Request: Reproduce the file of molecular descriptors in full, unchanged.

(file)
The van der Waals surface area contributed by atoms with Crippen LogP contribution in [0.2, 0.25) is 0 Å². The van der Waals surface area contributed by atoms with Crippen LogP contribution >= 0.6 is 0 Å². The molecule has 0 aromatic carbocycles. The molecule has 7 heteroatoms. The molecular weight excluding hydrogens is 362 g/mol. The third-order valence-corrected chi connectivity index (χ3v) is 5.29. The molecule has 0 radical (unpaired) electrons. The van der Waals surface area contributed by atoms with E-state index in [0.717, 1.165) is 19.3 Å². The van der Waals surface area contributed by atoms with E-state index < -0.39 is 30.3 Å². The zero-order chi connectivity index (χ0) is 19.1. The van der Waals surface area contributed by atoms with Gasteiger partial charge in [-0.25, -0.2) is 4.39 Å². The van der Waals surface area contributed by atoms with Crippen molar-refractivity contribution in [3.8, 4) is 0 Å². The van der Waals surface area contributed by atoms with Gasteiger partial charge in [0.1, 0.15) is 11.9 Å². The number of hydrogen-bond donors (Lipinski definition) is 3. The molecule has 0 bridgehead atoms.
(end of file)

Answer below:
The van der Waals surface area contributed by atoms with Crippen LogP contribution in [0.2, 0.25) is 0 Å². The van der Waals surface area contributed by atoms with Crippen LogP contribution >= 0.6 is 0 Å². The molecule has 0 aromatic carbocycles. The molecule has 7 heteroatoms. The molecular weight excluding hydrogens is 362 g/mol. The third-order valence-corrected chi connectivity index (χ3v) is 5.29. The molecule has 0 radical (unpaired) electrons. The van der Waals surface area contributed by atoms with E-state index in [0.717, 1.165) is 19.3 Å². The van der Waals surface area contributed by atoms with E-state index < -0.39 is 30.3 Å². The zero-order chi connectivity index (χ0) is 19.1. The van der Waals surface area contributed by atoms with Gasteiger partial charge in [-0.25, -0.2) is 4.39 Å². The van der Waals surface area contributed by atoms with Crippen molar-refractivity contribution in [3.8, 4) is 0 Å². The van der Waals surface area contributed by atoms with Gasteiger partial charge in [0.1, 0.15) is 11.9 Å². The number of hydrogen-bond donors (Lipinski definition) is 3. The molecule has 0 bridgehead atoms.